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Friday, July 30, 2010
Thursday, July 29, 2010
Wednesday, July 28, 2010
I've been extolling the virtues of self-published e-books since at least 2007, but the process has only recently gained widespread notice. I wrote my first novel in 2004 and was originally thinking of going the traditional route of finding an agent and hoping a big publisher would pick me up. I wouldn't say no to that route even today, but there are just some aspects of the business that are not very attractive to me. As near as I can tell, all of those aspects are resolved by self-publishing.
Self-publishing still holds some stigma. I am frequently treated to rolling eyes when I mention it to other authors. The truth is that people self-publish their novels all the time. The list of famous self-publishers includes writers like James Redfield, Christopher Paolino, and L. Ron Hubbard (I'm told John Grisham's first novel was initially self-published, but couldn't find a credible source to confirm that).
The following is a short list of the virtues of e-publishing, compiled from all the research I've done and people I've talked to inside and outside of the writing industry.
1. No Slush Pile
If you submit your novel to an agent or publisher without their consent, your work goes on a slush pile. The company or agency will eventually sift through that pile and (hopefully) find your book and like it. The problem is that there's no telling who will read your work, and many times you will not get the editor or agent who should be reading it. One published author told me about the slush pile at a major publishing house being reviewed by college students. Not editors. Not experienced professionals. College students. Not that there's anything wrong with college students, but the general procedure with this particular slush pile was that if they weren't hooked on the story on page one, they'd throw it out. Slush piles like theirs are simply too big and I don't want my book to disappear in one. Self-publishing an e-book has no slush pile. When it's done, you publish it.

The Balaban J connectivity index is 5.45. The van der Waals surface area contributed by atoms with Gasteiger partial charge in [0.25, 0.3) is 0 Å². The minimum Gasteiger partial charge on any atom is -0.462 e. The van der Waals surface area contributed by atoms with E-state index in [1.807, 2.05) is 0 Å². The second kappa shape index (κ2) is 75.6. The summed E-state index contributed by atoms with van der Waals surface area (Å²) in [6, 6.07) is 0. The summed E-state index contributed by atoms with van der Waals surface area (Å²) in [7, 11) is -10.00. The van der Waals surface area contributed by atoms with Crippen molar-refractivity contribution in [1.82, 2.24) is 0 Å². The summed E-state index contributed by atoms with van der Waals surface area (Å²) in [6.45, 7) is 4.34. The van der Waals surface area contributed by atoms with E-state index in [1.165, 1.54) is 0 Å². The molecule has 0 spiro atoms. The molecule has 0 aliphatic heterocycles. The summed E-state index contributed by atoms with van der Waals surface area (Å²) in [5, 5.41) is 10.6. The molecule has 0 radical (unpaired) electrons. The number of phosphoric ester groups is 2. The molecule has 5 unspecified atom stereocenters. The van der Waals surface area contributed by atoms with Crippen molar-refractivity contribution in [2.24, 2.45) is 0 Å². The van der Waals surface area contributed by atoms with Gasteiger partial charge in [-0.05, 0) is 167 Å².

2. Time Frame
Let's assume a publisher loves your work and wants to purchase the rights. Great! Now, when does it get into the hands of the readers? Next week? Try years. Possibly as many as three years, depending on the publisher's backlog. The Writer's Market handbook I flipped through had only a handful of publishers who could publish new authors faster than two years. Granted, I'm sure that figure changes often based on several factors, but still... I want readers to have access to my book when it's done, not years later.
3. Creative Control
This is the biggest point with me. I want full creative control. I'm absolutely petrified of some agent or publisher saying "this is great but you should add 20,000 words", or "remove 20,000 words", or "you should replace the main character with a giant inflatable badger". Arbitrary changes like that just make me cringe. It's not that I don't want feedback. That's what workshops and writing groups are for. What I write is not perfect, but I don't want anyone to be able to force me to make changes. Self-publishing, whether it's an e-book or a vanity press, lets me keep full control over the worlds and characters I create. Maybe I'm a control freak. I don't really care what's selling now. I want to tell the story I want to tell without having it tainted by changes to make my writing more popular or mainstream. I'd rather make trends than follow them.
I've read many stories from authors about the publishing industry. The general consensus is that you get very little help with marketing your first book. Once it becomes a best-seller or gets a good review from someone influential, then you get the publisher behind you, helping out as much as they can. Otherwise, new authors can very easily disappear without that marketing support network. The bottom line is that you have to do most of the legwork yourself. So, if you have to do it all yourself, why not... do it all yourself? Is it possible to succeed this way? Ask James Redfield, author of The Celestine Prophecy, who self-published and sold 100,000 copies from the trunk of his car before being picked up by Warner Books.
5. Cost vs POD
If you get picked up by a big publisher, they pay you an advance and royalties based on sales. If you try to self-publish, it usually costs quite a bit. I've done research on Print-On-Demand (POD) services like Amazon's CreateSpace, Lulu, Booklocker, and iUniverse. As much as I like the idea of holding a copy of my book, it's just too expensive. Most of those services charge you to publish and then leave you with a book that has a retail price of $18 or more. Who's going to pay that much for a paperback from a new, unknown author (well, besides me)? Even with services that have no up-front cost, you can easily end up with a novel that would cost a reader $12 to $14. Going the e-book route, the cost is cut to almost nothing. Services like Lulu and Apple's iBookstore take a cut of the sale price, usually around 15% to 30%. Selling an e-book for as little as $1.99 per copy becomes a cost-effective option.